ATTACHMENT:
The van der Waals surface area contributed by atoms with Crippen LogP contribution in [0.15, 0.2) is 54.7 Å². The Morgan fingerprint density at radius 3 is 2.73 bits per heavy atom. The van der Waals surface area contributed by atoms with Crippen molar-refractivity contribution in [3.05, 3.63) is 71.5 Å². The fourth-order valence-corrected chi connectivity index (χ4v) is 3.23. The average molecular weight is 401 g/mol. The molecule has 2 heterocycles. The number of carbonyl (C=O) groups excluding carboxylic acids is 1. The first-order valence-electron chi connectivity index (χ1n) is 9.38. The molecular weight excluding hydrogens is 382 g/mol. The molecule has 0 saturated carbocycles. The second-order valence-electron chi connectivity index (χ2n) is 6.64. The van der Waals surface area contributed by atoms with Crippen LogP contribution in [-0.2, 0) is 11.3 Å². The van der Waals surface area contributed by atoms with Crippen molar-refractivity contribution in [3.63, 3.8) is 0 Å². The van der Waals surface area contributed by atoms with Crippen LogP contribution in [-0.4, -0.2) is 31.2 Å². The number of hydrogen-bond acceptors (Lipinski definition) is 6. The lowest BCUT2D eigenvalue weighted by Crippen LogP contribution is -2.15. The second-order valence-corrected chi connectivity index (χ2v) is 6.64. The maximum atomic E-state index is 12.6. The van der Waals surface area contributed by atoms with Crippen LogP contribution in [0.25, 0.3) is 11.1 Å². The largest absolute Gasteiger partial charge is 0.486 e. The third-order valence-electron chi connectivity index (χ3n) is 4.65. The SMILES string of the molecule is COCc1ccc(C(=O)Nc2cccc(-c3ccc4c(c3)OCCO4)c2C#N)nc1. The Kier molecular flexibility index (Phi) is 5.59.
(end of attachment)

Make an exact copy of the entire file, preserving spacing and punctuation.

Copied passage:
The van der Waals surface area contributed by atoms with Crippen LogP contribution in [0.15, 0.2) is 54.7 Å². The Morgan fingerprint density at radius 3 is 2.73 bits per heavy atom. The van der Waals surface area contributed by atoms with Crippen molar-refractivity contribution in [3.05, 3.63) is 71.5 Å². The fourth-order valence-corrected chi connectivity index (χ4v) is 3.23. The average molecular weight is 401 g/mol. The molecule has 2 heterocycles. The number of carbonyl (C=O) groups excluding carboxylic acids is 1. The first-order valence-electron chi connectivity index (χ1n) is 9.38. The molecular weight excluding hydrogens is 382 g/mol. The molecule has 0 saturated carbocycles. The second-order valence-electron chi connectivity index (χ2n) is 6.64. The van der Waals surface area contributed by atoms with Crippen LogP contribution in [-0.2, 0) is 11.3 Å². The van der Waals surface area contributed by atoms with Crippen molar-refractivity contribution in [3.63, 3.8) is 0 Å². The van der Waals surface area contributed by atoms with Crippen LogP contribution in [-0.4, -0.2) is 31.2 Å². The number of hydrogen-bond acceptors (Lipinski definition) is 6. The lowest BCUT2D eigenvalue weighted by Crippen LogP contribution is -2.15. The second-order valence-corrected chi connectivity index (χ2v) is 6.64. The maximum atomic E-state index is 12.6. The van der Waals surface area contributed by atoms with Crippen LogP contribution in [0.25, 0.3) is 11.1 Å². The largest absolute Gasteiger partial charge is 0.486 e. The third-order valence-electron chi connectivity index (χ3n) is 4.65. The SMILES string of the molecule is COCc1ccc(C(=O)Nc2cccc(-c3ccc4c(c3)OCCO4)c2C#N)nc1. The Kier molecular flexibility index (Phi) is 5.59.